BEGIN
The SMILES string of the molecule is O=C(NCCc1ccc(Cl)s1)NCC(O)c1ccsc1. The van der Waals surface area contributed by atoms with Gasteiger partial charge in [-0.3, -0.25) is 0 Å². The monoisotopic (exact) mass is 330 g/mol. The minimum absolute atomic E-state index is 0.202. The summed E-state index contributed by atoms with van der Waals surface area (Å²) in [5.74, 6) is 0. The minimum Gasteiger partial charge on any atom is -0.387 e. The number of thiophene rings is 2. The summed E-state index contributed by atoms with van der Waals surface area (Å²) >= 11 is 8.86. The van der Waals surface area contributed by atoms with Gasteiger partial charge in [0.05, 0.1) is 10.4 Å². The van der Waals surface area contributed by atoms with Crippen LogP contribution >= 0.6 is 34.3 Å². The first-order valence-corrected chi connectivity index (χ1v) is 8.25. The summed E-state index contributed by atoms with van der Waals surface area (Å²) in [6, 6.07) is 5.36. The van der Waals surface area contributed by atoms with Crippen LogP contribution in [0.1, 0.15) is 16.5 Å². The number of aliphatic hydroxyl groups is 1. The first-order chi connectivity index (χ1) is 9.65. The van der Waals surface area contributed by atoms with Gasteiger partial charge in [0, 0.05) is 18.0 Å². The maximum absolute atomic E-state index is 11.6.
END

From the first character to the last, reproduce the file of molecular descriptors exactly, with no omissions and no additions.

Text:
The SMILES string of the molecule is O=C(NCCc1ccc(Cl)s1)NCC(O)c1ccsc1. The van der Waals surface area contributed by atoms with Gasteiger partial charge in [-0.3, -0.25) is 0 Å². The monoisotopic (exact) mass is 330 g/mol. The minimum absolute atomic E-state index is 0.202. The summed E-state index contributed by atoms with van der Waals surface area (Å²) in [5.74, 6) is 0. The minimum Gasteiger partial charge on any atom is -0.387 e. The number of thiophene rings is 2. The summed E-state index contributed by atoms with van der Waals surface area (Å²) >= 11 is 8.86. The van der Waals surface area contributed by atoms with Gasteiger partial charge in [0.05, 0.1) is 10.4 Å². The van der Waals surface area contributed by atoms with Crippen LogP contribution >= 0.6 is 34.3 Å². The first-order valence-corrected chi connectivity index (χ1v) is 8.25. The summed E-state index contributed by atoms with van der Waals surface area (Å²) in [6, 6.07) is 5.36. The van der Waals surface area contributed by atoms with Crippen LogP contribution in [0.1, 0.15) is 16.5 Å². The number of aliphatic hydroxyl groups is 1. The first-order chi connectivity index (χ1) is 9.65. The van der Waals surface area contributed by atoms with Gasteiger partial charge in [0, 0.05) is 18.0 Å². The maximum absolute atomic E-state index is 11.6.